Early ambulation after colorectal oncologic resection with perineal reconstruction is safe and effective

Nicholas A. Calotta, Devin O'Brien-Coon, Tobias J. Bos, Benjamin T. Ostrander, Andrew V. Scott, Michael C. Grant, Jonathan Efron, Justin Michael Sacks

Research output: Contribution to journalArticlepeer-review

Abstract

Background: Post-operative bedrest is common following perineal reconstruction despite little supporting data. We sought to determine the safety of early ambulation following colorectal oncologic resection and flap-based perineal reconstruction. Methods: A retrospective cohort study was conducted with two cohorts: standard bedrest (BC) and early ambulation (EAC). Ambulation capacity was objectively assessed. Regression analysis was performed to determine the effects of ambulation timing on 60-day reoperations or readmissions and other surgical outcomes. Results: There were 57 participants. Those in the EAC were significantly more ambulatory on post-operative days one through three (p < 0.0001). There was no significant difference in 60-day reoperations (25% BC versus 9% EAC, p = 0.14) or readmissions (33% BC versus 15% EAC, p = 0.12). Early ambulation significantly reduced minor complication rates (38% BC versus 9% EAC, p = 0.02). Conclusions: Early ambulation following perineal reconstruction is safe and may potentially decrease wound complications. Summary and keywords: Institution of early ambulation protocols is rapidly becoming the standard of care for many oncological surgery patients. In cases requiring perineal reconstruction with vascularized flaps, however, there is no data to uproot the historical practice of mandatory bedrest. Our study demonstrates that the benefits of early ambulation are attainable in these patients without compromising reconstructive outcomes.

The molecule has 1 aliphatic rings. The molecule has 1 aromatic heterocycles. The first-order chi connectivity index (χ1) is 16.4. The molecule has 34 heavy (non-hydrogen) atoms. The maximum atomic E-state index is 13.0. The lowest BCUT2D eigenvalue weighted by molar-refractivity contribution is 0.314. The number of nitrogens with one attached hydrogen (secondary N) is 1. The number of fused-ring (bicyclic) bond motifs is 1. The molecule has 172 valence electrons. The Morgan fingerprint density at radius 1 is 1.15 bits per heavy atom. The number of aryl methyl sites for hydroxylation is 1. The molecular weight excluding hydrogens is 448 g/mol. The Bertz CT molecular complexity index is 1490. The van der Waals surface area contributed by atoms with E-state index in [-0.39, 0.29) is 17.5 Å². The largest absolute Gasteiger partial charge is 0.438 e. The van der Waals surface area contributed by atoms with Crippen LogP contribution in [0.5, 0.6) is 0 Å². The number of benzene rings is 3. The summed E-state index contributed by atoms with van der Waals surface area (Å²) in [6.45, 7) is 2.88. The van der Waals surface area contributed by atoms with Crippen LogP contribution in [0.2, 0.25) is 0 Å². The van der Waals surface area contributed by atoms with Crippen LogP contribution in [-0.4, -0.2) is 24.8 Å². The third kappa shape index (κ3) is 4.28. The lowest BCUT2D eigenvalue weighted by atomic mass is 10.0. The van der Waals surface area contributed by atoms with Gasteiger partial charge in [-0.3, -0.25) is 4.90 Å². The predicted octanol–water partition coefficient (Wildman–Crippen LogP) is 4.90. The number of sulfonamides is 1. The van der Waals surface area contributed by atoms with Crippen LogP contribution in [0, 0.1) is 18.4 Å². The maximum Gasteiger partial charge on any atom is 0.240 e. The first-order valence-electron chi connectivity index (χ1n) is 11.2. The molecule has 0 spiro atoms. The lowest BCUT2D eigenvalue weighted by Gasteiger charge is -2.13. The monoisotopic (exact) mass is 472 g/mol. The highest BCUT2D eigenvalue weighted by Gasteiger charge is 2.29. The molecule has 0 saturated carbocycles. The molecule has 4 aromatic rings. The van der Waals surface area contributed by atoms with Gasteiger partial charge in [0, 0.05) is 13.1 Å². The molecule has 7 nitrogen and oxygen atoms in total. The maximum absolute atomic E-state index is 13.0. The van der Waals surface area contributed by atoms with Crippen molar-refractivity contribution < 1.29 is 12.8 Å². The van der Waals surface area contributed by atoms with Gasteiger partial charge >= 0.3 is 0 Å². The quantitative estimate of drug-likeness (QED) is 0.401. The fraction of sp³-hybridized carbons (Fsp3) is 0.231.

Original languageEnglish (US)
JournalAmerican Journal of Surgery
DOIs
StateAccepted/In press - Jan 1 2018

Keywords

  • Early ambulation
  • Flap
  • Perineal reconstruction
  • Safety

ASJC Scopus subject areas

  • Surgery

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